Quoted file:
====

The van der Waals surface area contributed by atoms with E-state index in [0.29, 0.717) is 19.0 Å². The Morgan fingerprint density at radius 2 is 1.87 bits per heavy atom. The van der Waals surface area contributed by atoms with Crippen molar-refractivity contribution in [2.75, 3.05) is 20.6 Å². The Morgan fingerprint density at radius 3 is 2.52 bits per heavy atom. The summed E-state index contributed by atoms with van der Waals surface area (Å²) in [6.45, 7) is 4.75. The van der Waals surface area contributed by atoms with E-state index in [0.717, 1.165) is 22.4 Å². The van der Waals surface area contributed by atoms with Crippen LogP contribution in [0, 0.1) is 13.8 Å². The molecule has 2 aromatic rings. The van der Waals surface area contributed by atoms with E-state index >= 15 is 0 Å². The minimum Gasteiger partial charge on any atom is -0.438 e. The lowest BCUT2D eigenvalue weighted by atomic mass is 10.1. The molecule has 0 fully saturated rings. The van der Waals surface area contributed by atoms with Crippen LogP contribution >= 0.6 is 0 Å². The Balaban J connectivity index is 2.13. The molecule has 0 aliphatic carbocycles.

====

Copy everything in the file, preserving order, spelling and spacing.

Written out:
The van der Waals surface area contributed by atoms with E-state index in [0.29, 0.717) is 19.0 Å². The Morgan fingerprint density at radius 2 is 1.87 bits per heavy atom. The van der Waals surface area contributed by atoms with Crippen molar-refractivity contribution in [2.75, 3.05) is 20.6 Å². The Morgan fingerprint density at radius 3 is 2.52 bits per heavy atom. The summed E-state index contributed by atoms with van der Waals surface area (Å²) in [6.45, 7) is 4.75. The van der Waals surface area contributed by atoms with E-state index in [0.717, 1.165) is 22.4 Å². The van der Waals surface area contributed by atoms with Crippen LogP contribution in [0, 0.1) is 13.8 Å². The molecule has 2 aromatic rings. The van der Waals surface area contributed by atoms with E-state index >= 15 is 0 Å². The minimum Gasteiger partial charge on any atom is -0.438 e. The lowest BCUT2D eigenvalue weighted by atomic mass is 10.1. The molecule has 0 fully saturated rings. The van der Waals surface area contributed by atoms with Crippen LogP contribution >= 0.6 is 0 Å². The Balaban J connectivity index is 2.13. The molecule has 0 aliphatic carbocycles.